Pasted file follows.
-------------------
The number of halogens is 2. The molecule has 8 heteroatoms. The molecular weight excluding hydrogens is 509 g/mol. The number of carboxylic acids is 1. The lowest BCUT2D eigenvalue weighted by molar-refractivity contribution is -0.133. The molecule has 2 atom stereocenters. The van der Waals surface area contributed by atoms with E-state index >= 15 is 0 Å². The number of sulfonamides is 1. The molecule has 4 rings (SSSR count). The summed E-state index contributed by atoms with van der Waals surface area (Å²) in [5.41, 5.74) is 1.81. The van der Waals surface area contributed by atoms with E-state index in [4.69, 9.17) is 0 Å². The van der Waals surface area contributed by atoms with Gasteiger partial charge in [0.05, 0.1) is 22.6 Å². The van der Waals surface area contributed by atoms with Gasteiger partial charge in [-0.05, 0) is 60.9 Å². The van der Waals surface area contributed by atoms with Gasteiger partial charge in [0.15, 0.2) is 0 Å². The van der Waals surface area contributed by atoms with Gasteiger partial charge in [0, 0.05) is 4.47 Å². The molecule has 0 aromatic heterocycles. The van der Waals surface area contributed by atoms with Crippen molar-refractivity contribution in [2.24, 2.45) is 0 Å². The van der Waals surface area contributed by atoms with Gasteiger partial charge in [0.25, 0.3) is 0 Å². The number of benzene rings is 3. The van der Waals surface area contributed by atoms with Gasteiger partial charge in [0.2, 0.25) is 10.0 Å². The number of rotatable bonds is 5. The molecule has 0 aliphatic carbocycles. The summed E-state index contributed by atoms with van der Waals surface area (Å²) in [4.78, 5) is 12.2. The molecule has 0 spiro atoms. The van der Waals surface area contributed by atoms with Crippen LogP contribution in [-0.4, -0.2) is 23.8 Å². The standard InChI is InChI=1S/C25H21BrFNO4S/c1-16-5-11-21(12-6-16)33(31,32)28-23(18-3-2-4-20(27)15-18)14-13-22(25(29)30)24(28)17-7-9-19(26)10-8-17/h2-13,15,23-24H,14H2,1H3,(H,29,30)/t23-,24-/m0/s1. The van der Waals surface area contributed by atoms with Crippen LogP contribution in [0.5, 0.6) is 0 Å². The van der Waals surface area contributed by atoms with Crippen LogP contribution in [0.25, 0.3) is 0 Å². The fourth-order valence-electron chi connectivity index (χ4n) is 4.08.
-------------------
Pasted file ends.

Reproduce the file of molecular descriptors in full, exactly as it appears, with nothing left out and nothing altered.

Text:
The number of halogens is 2. The molecule has 8 heteroatoms. The molecular weight excluding hydrogens is 509 g/mol. The number of carboxylic acids is 1. The lowest BCUT2D eigenvalue weighted by molar-refractivity contribution is -0.133. The molecule has 2 atom stereocenters. The van der Waals surface area contributed by atoms with E-state index >= 15 is 0 Å². The number of sulfonamides is 1. The molecule has 4 rings (SSSR count). The summed E-state index contributed by atoms with van der Waals surface area (Å²) in [5.41, 5.74) is 1.81. The van der Waals surface area contributed by atoms with E-state index in [4.69, 9.17) is 0 Å². The van der Waals surface area contributed by atoms with Gasteiger partial charge in [0.05, 0.1) is 22.6 Å². The van der Waals surface area contributed by atoms with Gasteiger partial charge in [-0.05, 0) is 60.9 Å². The van der Waals surface area contributed by atoms with Gasteiger partial charge in [0.15, 0.2) is 0 Å². The van der Waals surface area contributed by atoms with Gasteiger partial charge in [0, 0.05) is 4.47 Å². The molecule has 0 aromatic heterocycles. The van der Waals surface area contributed by atoms with Crippen molar-refractivity contribution in [2.24, 2.45) is 0 Å². The van der Waals surface area contributed by atoms with Gasteiger partial charge in [0.25, 0.3) is 0 Å². The number of benzene rings is 3. The van der Waals surface area contributed by atoms with Gasteiger partial charge in [0.2, 0.25) is 10.0 Å². The number of rotatable bonds is 5. The molecule has 0 aliphatic carbocycles. The summed E-state index contributed by atoms with van der Waals surface area (Å²) in [4.78, 5) is 12.2. The molecule has 0 spiro atoms. The van der Waals surface area contributed by atoms with Crippen LogP contribution in [-0.4, -0.2) is 23.8 Å². The standard InChI is InChI=1S/C25H21BrFNO4S/c1-16-5-11-21(12-6-16)33(31,32)28-23(18-3-2-4-20(27)15-18)14-13-22(25(29)30)24(28)17-7-9-19(26)10-8-17/h2-13,15,23-24H,14H2,1H3,(H,29,30)/t23-,24-/m0/s1. The van der Waals surface area contributed by atoms with Crippen LogP contribution in [0.5, 0.6) is 0 Å². The van der Waals surface area contributed by atoms with Crippen LogP contribution in [0.25, 0.3) is 0 Å². The fourth-order valence-electron chi connectivity index (χ4n) is 4.08.